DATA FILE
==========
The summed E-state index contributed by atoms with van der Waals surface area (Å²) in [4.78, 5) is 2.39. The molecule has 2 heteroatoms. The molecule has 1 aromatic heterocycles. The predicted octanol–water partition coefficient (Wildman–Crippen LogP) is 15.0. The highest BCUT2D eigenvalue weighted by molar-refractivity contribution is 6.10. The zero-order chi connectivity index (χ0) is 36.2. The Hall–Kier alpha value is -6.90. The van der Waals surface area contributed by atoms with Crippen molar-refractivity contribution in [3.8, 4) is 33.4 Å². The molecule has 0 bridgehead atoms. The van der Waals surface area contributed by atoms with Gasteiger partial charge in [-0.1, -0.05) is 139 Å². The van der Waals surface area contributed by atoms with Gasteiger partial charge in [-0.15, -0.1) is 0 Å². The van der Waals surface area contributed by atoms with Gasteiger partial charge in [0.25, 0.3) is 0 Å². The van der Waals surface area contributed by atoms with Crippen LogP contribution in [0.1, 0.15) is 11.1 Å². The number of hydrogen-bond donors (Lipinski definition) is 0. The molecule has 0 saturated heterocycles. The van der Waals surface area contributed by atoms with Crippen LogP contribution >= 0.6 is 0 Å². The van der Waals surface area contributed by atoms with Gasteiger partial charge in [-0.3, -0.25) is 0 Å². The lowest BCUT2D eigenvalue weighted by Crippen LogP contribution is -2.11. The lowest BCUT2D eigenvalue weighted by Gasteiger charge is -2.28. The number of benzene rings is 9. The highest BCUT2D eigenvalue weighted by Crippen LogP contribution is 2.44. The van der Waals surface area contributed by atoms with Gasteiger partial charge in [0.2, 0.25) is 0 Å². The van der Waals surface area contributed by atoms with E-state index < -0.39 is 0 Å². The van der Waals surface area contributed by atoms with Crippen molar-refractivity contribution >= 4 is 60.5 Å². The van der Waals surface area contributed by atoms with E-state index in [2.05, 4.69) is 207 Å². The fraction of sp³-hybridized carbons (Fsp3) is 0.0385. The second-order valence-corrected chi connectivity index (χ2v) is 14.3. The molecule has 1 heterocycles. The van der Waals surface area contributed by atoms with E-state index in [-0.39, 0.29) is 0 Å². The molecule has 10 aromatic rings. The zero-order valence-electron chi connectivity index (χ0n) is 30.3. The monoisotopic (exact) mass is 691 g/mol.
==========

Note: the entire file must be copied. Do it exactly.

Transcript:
The summed E-state index contributed by atoms with van der Waals surface area (Å²) in [4.78, 5) is 2.39. The molecule has 2 heteroatoms. The molecule has 1 aromatic heterocycles. The predicted octanol–water partition coefficient (Wildman–Crippen LogP) is 15.0. The highest BCUT2D eigenvalue weighted by molar-refractivity contribution is 6.10. The zero-order chi connectivity index (χ0) is 36.2. The Hall–Kier alpha value is -6.90. The van der Waals surface area contributed by atoms with Crippen molar-refractivity contribution in [3.8, 4) is 33.4 Å². The molecule has 0 bridgehead atoms. The van der Waals surface area contributed by atoms with Gasteiger partial charge in [-0.1, -0.05) is 139 Å². The van der Waals surface area contributed by atoms with Gasteiger partial charge in [-0.15, -0.1) is 0 Å². The van der Waals surface area contributed by atoms with Gasteiger partial charge in [0.25, 0.3) is 0 Å². The van der Waals surface area contributed by atoms with Crippen LogP contribution in [0.1, 0.15) is 11.1 Å². The number of hydrogen-bond donors (Lipinski definition) is 0. The molecule has 0 saturated heterocycles. The van der Waals surface area contributed by atoms with Crippen LogP contribution >= 0.6 is 0 Å². The van der Waals surface area contributed by atoms with Gasteiger partial charge in [-0.3, -0.25) is 0 Å². The lowest BCUT2D eigenvalue weighted by Crippen LogP contribution is -2.11. The lowest BCUT2D eigenvalue weighted by Gasteiger charge is -2.28. The number of benzene rings is 9. The highest BCUT2D eigenvalue weighted by Crippen LogP contribution is 2.44. The van der Waals surface area contributed by atoms with Gasteiger partial charge in [0.2, 0.25) is 0 Å². The van der Waals surface area contributed by atoms with E-state index < -0.39 is 0 Å². The van der Waals surface area contributed by atoms with Crippen molar-refractivity contribution >= 4 is 60.5 Å². The van der Waals surface area contributed by atoms with E-state index in [2.05, 4.69) is 207 Å². The fraction of sp³-hybridized carbons (Fsp3) is 0.0385. The second-order valence-corrected chi connectivity index (χ2v) is 14.3. The molecule has 1 heterocycles. The van der Waals surface area contributed by atoms with E-state index in [-0.39, 0.29) is 0 Å². The molecule has 10 aromatic rings. The zero-order valence-electron chi connectivity index (χ0n) is 30.3. The monoisotopic (exact) mass is 691 g/mol.